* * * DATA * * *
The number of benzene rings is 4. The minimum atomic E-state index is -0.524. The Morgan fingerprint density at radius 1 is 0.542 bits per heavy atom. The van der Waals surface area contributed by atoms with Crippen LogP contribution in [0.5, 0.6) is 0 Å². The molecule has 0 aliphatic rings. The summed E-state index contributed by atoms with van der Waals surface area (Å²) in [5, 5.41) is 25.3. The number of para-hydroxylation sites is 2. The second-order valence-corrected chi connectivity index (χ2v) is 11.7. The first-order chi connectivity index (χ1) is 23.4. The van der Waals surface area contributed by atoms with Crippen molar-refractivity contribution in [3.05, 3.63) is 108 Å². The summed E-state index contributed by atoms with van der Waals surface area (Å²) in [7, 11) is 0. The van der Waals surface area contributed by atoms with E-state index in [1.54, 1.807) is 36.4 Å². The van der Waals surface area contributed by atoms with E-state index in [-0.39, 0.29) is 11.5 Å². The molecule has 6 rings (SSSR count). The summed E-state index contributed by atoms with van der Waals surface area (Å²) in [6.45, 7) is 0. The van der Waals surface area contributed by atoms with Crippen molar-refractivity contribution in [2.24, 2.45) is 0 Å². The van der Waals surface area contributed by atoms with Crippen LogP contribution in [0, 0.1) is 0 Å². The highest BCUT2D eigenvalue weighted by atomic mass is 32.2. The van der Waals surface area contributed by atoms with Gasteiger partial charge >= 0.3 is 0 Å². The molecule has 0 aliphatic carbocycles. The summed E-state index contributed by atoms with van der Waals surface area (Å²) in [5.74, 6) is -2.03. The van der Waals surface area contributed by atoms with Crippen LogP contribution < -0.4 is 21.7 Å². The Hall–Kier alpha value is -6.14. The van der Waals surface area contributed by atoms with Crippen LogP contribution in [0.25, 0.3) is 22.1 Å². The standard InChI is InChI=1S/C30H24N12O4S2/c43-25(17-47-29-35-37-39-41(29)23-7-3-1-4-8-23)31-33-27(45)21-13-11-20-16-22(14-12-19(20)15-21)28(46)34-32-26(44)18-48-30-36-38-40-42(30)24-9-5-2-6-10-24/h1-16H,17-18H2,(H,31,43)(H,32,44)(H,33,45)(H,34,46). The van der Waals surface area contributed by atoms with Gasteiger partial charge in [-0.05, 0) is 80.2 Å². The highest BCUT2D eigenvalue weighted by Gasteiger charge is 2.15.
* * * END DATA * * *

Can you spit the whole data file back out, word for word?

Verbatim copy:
The number of benzene rings is 4. The minimum atomic E-state index is -0.524. The Morgan fingerprint density at radius 1 is 0.542 bits per heavy atom. The van der Waals surface area contributed by atoms with Crippen LogP contribution in [0.5, 0.6) is 0 Å². The molecule has 0 aliphatic rings. The summed E-state index contributed by atoms with van der Waals surface area (Å²) in [5, 5.41) is 25.3. The number of para-hydroxylation sites is 2. The second-order valence-corrected chi connectivity index (χ2v) is 11.7. The first-order chi connectivity index (χ1) is 23.4. The van der Waals surface area contributed by atoms with Crippen molar-refractivity contribution in [3.05, 3.63) is 108 Å². The summed E-state index contributed by atoms with van der Waals surface area (Å²) in [7, 11) is 0. The van der Waals surface area contributed by atoms with E-state index in [1.54, 1.807) is 36.4 Å². The van der Waals surface area contributed by atoms with E-state index in [-0.39, 0.29) is 11.5 Å². The molecule has 6 rings (SSSR count). The summed E-state index contributed by atoms with van der Waals surface area (Å²) in [6.45, 7) is 0. The van der Waals surface area contributed by atoms with Crippen molar-refractivity contribution in [2.24, 2.45) is 0 Å². The van der Waals surface area contributed by atoms with Crippen LogP contribution in [0, 0.1) is 0 Å². The highest BCUT2D eigenvalue weighted by atomic mass is 32.2. The van der Waals surface area contributed by atoms with Gasteiger partial charge >= 0.3 is 0 Å². The molecule has 0 aliphatic carbocycles. The summed E-state index contributed by atoms with van der Waals surface area (Å²) in [5.74, 6) is -2.03. The van der Waals surface area contributed by atoms with Crippen LogP contribution < -0.4 is 21.7 Å². The Hall–Kier alpha value is -6.14. The van der Waals surface area contributed by atoms with Crippen LogP contribution in [0.25, 0.3) is 22.1 Å². The standard InChI is InChI=1S/C30H24N12O4S2/c43-25(17-47-29-35-37-39-41(29)23-7-3-1-4-8-23)31-33-27(45)21-13-11-20-16-22(14-12-19(20)15-21)28(46)34-32-26(44)18-48-30-36-38-40-42(30)24-9-5-2-6-10-24/h1-16H,17-18H2,(H,31,43)(H,32,44)(H,33,45)(H,34,46). The van der Waals surface area contributed by atoms with Gasteiger partial charge in [-0.05, 0) is 80.2 Å². The highest BCUT2D eigenvalue weighted by Gasteiger charge is 2.15.